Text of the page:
Tag Archives: The Death Penalty

No justice system should have a one hundred percent permanent punishment

If we put all moral and ethical aspects of the death penalty aside for a moment, I still land at this: For a one hundred percent permanent punishment to be justified in any way, shape or form, the least we should demand is a one hundred percent error free and fair justice system.

If you’ve been around people, other than imaginary friends, you know no one is one hundred percent perfect.

But that’s what a one hundred percent error free justice system lands in. One hundred percent perfect people one hundred percent of the time.

No witnesses getting things mixed up, no police mixing up evidence material, no lawyers with bad days. Not to mention, no forensic methods (2, 3) with questionable scientific value. Just to mention a few of all the places where justice systems can fail.

One hundred percent perfect people, one hundred percent of the time.

Or the death penalty should be off the table…

Unless, of course, the reasoning is that you have to accept some losses. A few innocent deaths are the price we have to pay…

And… if that’s the argument, why not just save all that money and apply it to the victims in the first place?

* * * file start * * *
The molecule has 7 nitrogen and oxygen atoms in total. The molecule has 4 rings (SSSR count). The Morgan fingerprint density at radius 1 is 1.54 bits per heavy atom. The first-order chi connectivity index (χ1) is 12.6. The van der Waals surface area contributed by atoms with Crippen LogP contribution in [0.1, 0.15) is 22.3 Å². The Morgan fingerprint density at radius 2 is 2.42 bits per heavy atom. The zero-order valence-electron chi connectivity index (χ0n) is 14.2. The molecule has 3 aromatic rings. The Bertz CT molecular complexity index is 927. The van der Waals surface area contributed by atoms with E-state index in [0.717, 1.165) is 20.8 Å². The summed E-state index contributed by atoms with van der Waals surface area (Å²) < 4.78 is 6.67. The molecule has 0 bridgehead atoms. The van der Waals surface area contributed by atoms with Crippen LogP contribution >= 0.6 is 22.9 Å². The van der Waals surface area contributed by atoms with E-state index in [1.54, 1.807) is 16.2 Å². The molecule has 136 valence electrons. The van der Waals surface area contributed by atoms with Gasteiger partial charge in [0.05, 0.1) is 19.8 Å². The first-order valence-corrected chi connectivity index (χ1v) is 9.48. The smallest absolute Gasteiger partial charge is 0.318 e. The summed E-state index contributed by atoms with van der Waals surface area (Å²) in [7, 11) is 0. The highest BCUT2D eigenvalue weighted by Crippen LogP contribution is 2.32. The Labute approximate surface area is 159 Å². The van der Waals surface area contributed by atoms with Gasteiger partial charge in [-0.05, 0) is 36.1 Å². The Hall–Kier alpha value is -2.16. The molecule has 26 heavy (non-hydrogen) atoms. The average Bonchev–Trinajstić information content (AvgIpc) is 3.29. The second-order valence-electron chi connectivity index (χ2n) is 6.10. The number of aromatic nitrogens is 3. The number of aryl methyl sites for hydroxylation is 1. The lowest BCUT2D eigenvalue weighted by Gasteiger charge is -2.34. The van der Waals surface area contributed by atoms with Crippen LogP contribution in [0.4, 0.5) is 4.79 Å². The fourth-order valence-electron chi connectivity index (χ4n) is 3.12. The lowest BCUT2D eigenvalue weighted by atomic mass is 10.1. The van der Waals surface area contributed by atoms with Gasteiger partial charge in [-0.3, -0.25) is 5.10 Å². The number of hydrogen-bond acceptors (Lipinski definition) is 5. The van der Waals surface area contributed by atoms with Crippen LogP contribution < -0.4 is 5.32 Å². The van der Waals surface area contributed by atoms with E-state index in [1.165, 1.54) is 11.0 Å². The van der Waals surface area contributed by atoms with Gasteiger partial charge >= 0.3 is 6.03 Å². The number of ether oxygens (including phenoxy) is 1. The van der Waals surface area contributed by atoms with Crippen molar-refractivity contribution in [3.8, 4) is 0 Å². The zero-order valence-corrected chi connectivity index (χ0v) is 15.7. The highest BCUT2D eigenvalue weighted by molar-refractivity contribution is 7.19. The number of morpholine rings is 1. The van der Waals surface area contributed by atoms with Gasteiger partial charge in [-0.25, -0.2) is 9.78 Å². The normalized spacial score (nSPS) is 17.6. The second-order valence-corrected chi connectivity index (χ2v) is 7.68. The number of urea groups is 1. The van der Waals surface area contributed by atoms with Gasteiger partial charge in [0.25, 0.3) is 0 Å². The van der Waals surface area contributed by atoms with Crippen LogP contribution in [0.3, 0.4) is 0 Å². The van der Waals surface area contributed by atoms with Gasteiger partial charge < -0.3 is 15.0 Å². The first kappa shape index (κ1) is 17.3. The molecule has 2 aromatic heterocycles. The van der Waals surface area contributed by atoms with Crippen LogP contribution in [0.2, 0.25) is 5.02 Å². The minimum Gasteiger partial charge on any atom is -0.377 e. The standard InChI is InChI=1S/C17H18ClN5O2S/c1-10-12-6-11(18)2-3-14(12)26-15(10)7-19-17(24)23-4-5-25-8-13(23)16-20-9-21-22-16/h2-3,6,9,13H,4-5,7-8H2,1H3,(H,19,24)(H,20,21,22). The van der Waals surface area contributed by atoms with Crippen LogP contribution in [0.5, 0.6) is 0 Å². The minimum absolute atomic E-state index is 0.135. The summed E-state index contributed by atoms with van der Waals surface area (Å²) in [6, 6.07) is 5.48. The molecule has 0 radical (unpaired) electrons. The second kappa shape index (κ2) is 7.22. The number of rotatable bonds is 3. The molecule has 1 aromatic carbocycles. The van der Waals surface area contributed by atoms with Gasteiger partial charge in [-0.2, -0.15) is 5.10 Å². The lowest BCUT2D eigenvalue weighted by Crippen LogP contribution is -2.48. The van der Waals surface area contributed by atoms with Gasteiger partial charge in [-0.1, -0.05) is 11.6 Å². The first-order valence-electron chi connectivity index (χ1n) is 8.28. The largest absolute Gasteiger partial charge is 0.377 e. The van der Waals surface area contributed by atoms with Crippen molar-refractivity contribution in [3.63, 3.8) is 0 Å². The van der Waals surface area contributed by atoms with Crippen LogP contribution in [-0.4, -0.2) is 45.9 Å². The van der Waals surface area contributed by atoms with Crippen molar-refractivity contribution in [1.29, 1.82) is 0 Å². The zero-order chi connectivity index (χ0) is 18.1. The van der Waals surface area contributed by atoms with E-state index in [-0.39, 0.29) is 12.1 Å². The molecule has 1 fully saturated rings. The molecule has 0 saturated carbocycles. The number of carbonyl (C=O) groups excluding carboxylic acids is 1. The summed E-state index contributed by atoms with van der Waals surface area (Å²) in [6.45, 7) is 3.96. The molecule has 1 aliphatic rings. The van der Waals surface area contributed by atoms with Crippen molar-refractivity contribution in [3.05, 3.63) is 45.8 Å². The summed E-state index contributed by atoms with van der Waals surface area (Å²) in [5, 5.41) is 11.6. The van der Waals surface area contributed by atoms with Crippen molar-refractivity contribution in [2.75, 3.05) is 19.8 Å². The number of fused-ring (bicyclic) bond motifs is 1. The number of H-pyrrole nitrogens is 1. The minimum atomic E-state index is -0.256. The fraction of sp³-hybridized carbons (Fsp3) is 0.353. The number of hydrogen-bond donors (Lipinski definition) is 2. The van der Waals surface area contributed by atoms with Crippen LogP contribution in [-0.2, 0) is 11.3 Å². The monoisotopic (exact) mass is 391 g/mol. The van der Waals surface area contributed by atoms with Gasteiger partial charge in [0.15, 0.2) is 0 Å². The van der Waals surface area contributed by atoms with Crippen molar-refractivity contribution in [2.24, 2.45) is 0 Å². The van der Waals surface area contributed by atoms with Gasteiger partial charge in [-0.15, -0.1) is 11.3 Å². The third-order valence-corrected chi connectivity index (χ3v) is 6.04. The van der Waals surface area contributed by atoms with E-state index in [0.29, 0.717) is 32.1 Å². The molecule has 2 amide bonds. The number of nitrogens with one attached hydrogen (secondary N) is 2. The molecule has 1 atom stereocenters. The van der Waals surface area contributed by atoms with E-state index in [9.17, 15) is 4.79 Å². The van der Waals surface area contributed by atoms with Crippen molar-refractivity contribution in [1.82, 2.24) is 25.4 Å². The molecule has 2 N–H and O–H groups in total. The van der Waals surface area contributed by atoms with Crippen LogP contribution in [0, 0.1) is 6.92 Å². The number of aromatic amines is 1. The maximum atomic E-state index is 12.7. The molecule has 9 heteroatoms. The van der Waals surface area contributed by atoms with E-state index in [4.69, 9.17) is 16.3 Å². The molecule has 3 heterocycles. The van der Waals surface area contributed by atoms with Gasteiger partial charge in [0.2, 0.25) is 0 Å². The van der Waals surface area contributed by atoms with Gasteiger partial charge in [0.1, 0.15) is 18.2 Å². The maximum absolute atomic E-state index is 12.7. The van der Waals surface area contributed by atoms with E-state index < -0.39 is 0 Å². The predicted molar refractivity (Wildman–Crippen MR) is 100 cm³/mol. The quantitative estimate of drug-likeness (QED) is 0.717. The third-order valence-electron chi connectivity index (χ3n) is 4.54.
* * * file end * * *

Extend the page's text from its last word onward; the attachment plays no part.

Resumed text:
What’s the difference between a murder victim and an innocent person that has been executed?

What if it was your kid?

Have you ever heard someone say, “what if it was your child?” in a discussion about the death penalty?

Let’s examine that sentiment…

As a parent it’s your moral duty to protect your child’s life, right?

What if your child committed a crime that would result in a death penalty, and you knew where the only witness lived? Is it now your moral duty to silence that witness permanently?

Would it, on the other hand, be moral if you killed that witness if you child only risked a long prison sentence?

Post-Truth Discussions

Post-Truther (after someone posted a link to an article about a convicted murderer smiling contemptuously and giving the camera the finger): This guy must die violently!

Me: It’s easy to talk about the death penalty in these situations. I once had a friend that was a strong supporter of the death penalty. Then the father of her kids committed murder. And she totally changed opinion…

Post-Truther: Bullshit!

Me: What part of what I just wrote do you think is bullshit? That I know someone that changed their opinion when it got personal? Do we know each other?

Post-Truther: What if it were your child that got robbed? I can’t understand how you can write what you’re writing!

Me: …

The Death Penalty: Almost as Dumb as Letting Murderers Off Without Consequence

The death penalty is almost as dumb as letting murderers get off without a consequence.

Here’s the reasoning:

The death penalty is a 100% permanent punishment. You cannot take it back. Once a person is executed they are dead.

So, it stands to reason that if a country wants to use the death penalty the judicial process for sentencing people to death in that country should also be 100% — correct, fair and fault free.